with through the illness itself. We need to work harder towards changing social attitudes and spreading public awareness
of the nature of mental illness.

As we seek to change outlooks, the importance of recovery is a central part of the message. Dignity is inherent in recovery.
Care should encompass not just the present stage of the illness but the prospect that, over time, improvement can be
achieved and that recovery, both in its medical sense and in its broader psychosocial connotation is a realistic and certainly
dignified perspective.

Prof. George Christodoulou
President, World Federation for Mental Health

Further information

Why dignity was chosen as the theme for this year? 

Every human interaction holds the potential to be a dignity encounter and this can either be positive or negative. Sadly,
although many people with mental health problems and their families can describe a positive dignity encounter, the majority
describes encounters that are negative. This is unacceptable – we cannot be bystanders, we need to do something.

What do we know? 

One in four adults will experience mental health difficulties. Over 450 million people globally experience mental disorders
each year. Despite the commonly repeated mantra of ‘no health without mental health,’ people with mental health difficulties
continue to face challenges in obtaining the help that they require.

Stigma and discrimination are significant barriers to obtaining good mental health care and to accessing the everyday
social activities that keep us mentally well. Stigma interferes with people’s full participation in society and deprives them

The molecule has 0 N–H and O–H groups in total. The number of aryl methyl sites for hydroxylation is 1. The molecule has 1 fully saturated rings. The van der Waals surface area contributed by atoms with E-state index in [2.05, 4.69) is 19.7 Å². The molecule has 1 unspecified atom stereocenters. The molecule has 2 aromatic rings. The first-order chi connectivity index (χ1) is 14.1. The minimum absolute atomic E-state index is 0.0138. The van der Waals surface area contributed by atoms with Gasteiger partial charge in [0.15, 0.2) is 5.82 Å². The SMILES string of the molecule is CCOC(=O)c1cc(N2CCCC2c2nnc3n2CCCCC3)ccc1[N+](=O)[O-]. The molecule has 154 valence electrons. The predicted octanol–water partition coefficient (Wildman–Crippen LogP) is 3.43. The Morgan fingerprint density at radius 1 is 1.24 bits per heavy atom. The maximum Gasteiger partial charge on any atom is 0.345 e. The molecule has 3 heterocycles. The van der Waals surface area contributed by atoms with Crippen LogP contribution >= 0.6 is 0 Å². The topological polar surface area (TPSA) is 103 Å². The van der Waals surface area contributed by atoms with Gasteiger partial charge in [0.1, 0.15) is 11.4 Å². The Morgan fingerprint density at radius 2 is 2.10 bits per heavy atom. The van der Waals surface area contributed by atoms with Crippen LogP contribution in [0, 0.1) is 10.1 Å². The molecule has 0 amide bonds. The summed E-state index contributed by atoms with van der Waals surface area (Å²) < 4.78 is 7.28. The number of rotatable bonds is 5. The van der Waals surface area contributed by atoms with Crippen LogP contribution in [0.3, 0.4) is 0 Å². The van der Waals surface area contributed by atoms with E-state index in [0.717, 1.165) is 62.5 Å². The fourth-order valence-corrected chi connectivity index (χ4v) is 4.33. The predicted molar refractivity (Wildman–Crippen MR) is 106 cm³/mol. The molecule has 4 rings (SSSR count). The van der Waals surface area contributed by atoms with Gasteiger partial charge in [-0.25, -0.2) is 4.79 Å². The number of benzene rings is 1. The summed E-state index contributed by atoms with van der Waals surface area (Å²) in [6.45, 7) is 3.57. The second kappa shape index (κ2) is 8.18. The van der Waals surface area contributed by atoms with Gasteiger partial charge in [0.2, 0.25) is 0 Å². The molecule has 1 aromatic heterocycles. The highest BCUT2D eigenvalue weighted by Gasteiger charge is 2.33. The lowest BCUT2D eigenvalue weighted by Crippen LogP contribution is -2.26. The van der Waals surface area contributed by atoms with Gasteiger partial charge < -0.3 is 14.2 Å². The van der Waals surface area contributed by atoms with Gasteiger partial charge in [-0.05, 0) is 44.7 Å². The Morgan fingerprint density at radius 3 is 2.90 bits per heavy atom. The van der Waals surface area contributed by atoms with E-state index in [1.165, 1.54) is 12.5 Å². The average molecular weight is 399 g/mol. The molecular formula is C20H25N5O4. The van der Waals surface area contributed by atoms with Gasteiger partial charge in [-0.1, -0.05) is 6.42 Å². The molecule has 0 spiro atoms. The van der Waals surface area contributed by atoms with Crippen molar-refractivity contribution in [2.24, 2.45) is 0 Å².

of their dignity.

People with mental health difficulties, their families, caregivers, governments, NGO’s (non-governmental organizations),
professionals of all kinds and the associations that represent them would like all encounters to result in a positive dignity
experience. To make dignity in mental health a reality requires every member of society to work together and make mental
health visible, not something to be ashamed of.

Global action

World Mental Health Day is our opportunity to show our solidarity with people who live with mental illness and their families
and to make ourselves visible to fight stigma.

Show some positive action for mental health from 10th September 2015 to 10th December 2015. This can include organizing
a physical activity to highlight the importance of dignity in mental health, an artistic activity such as a concert or art
exhibition and awareness raising event in your local shopping center or town center and share your experiences with us.

Campaign material

Please find the 2015 campaign material for the theme Dignity in Mental Health. You are able to use this entire document, with all necessary credits and sources noted, for your WMHD awareness event.

NB Our information about the World Mental Health Day has been taken from the campaign material.